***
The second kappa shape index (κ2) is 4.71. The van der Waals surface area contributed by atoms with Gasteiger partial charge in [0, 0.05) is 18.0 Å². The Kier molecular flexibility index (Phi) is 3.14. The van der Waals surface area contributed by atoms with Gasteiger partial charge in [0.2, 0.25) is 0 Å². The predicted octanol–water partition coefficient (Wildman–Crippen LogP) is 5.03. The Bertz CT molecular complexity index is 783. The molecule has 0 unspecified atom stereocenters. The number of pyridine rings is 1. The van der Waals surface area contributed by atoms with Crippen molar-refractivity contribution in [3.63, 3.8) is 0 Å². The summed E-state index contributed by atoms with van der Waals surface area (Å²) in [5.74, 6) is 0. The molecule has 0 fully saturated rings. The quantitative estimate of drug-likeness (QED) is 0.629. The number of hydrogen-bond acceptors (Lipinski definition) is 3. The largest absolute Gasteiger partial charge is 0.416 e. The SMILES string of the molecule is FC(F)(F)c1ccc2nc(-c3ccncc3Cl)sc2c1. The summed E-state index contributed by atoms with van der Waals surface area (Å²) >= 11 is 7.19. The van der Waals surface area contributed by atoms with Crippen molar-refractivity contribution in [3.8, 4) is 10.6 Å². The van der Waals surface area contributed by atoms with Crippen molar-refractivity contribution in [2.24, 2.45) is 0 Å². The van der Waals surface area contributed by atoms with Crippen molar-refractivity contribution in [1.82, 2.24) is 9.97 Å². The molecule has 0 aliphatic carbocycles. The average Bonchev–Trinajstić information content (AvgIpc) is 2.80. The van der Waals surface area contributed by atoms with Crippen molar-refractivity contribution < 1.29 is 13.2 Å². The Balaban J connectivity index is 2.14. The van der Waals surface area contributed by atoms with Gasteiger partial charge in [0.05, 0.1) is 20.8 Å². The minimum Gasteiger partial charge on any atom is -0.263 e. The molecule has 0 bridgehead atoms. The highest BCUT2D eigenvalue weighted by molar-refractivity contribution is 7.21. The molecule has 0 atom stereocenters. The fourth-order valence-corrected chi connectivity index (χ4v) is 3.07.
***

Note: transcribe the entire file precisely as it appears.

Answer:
The second kappa shape index (κ2) is 4.71. The van der Waals surface area contributed by atoms with Gasteiger partial charge in [0, 0.05) is 18.0 Å². The Kier molecular flexibility index (Phi) is 3.14. The van der Waals surface area contributed by atoms with Gasteiger partial charge in [0.2, 0.25) is 0 Å². The predicted octanol–water partition coefficient (Wildman–Crippen LogP) is 5.03. The Bertz CT molecular complexity index is 783. The molecule has 0 unspecified atom stereocenters. The number of pyridine rings is 1. The van der Waals surface area contributed by atoms with Crippen molar-refractivity contribution in [3.63, 3.8) is 0 Å². The summed E-state index contributed by atoms with van der Waals surface area (Å²) in [5.74, 6) is 0. The molecule has 0 fully saturated rings. The quantitative estimate of drug-likeness (QED) is 0.629. The number of hydrogen-bond acceptors (Lipinski definition) is 3. The largest absolute Gasteiger partial charge is 0.416 e. The SMILES string of the molecule is FC(F)(F)c1ccc2nc(-c3ccncc3Cl)sc2c1. The summed E-state index contributed by atoms with van der Waals surface area (Å²) >= 11 is 7.19. The van der Waals surface area contributed by atoms with Crippen molar-refractivity contribution in [3.8, 4) is 10.6 Å². The van der Waals surface area contributed by atoms with Crippen molar-refractivity contribution in [2.24, 2.45) is 0 Å². The van der Waals surface area contributed by atoms with Crippen molar-refractivity contribution in [1.82, 2.24) is 9.97 Å². The molecule has 0 aliphatic carbocycles. The average Bonchev–Trinajstić information content (AvgIpc) is 2.80. The van der Waals surface area contributed by atoms with Crippen molar-refractivity contribution < 1.29 is 13.2 Å². The Balaban J connectivity index is 2.14. The van der Waals surface area contributed by atoms with Gasteiger partial charge in [0.05, 0.1) is 20.8 Å². The minimum Gasteiger partial charge on any atom is -0.263 e. The molecule has 0 bridgehead atoms. The highest BCUT2D eigenvalue weighted by molar-refractivity contribution is 7.21. The molecule has 0 atom stereocenters. The fourth-order valence-corrected chi connectivity index (χ4v) is 3.07.